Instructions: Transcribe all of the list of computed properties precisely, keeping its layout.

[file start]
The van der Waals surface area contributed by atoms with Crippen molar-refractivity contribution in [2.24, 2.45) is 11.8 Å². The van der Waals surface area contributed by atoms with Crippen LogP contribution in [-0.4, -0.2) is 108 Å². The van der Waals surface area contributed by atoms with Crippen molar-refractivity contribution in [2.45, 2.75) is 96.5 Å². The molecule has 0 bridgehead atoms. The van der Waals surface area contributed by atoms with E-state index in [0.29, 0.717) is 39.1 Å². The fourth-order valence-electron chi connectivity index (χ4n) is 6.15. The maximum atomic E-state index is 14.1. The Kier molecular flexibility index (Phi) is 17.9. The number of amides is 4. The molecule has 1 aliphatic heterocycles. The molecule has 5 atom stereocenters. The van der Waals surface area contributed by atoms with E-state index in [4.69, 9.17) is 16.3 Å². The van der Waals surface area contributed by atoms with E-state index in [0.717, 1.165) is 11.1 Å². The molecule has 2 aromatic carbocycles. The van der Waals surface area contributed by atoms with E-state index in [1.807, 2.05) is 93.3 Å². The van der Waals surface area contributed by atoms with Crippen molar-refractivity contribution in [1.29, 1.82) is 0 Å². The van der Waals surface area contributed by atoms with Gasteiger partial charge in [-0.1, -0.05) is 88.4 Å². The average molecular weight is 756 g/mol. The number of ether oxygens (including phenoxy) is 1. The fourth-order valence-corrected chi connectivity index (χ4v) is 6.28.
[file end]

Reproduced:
The van der Waals surface area contributed by atoms with Crippen molar-refractivity contribution in [2.24, 2.45) is 11.8 Å². The van der Waals surface area contributed by atoms with Crippen LogP contribution in [-0.4, -0.2) is 108 Å². The van der Waals surface area contributed by atoms with Crippen molar-refractivity contribution in [2.45, 2.75) is 96.5 Å². The molecule has 0 bridgehead atoms. The van der Waals surface area contributed by atoms with E-state index in [0.29, 0.717) is 39.1 Å². The fourth-order valence-electron chi connectivity index (χ4n) is 6.15. The maximum atomic E-state index is 14.1. The Kier molecular flexibility index (Phi) is 17.9. The number of amides is 4. The molecule has 1 aliphatic heterocycles. The molecule has 5 atom stereocenters. The van der Waals surface area contributed by atoms with E-state index in [4.69, 9.17) is 16.3 Å². The van der Waals surface area contributed by atoms with E-state index in [0.717, 1.165) is 11.1 Å². The molecule has 2 aromatic carbocycles. The van der Waals surface area contributed by atoms with E-state index in [1.807, 2.05) is 93.3 Å². The van der Waals surface area contributed by atoms with Crippen molar-refractivity contribution in [1.29, 1.82) is 0 Å². The van der Waals surface area contributed by atoms with Gasteiger partial charge in [-0.1, -0.05) is 88.4 Å². The average molecular weight is 756 g/mol. The number of ether oxygens (including phenoxy) is 1. The fourth-order valence-corrected chi connectivity index (χ4v) is 6.28.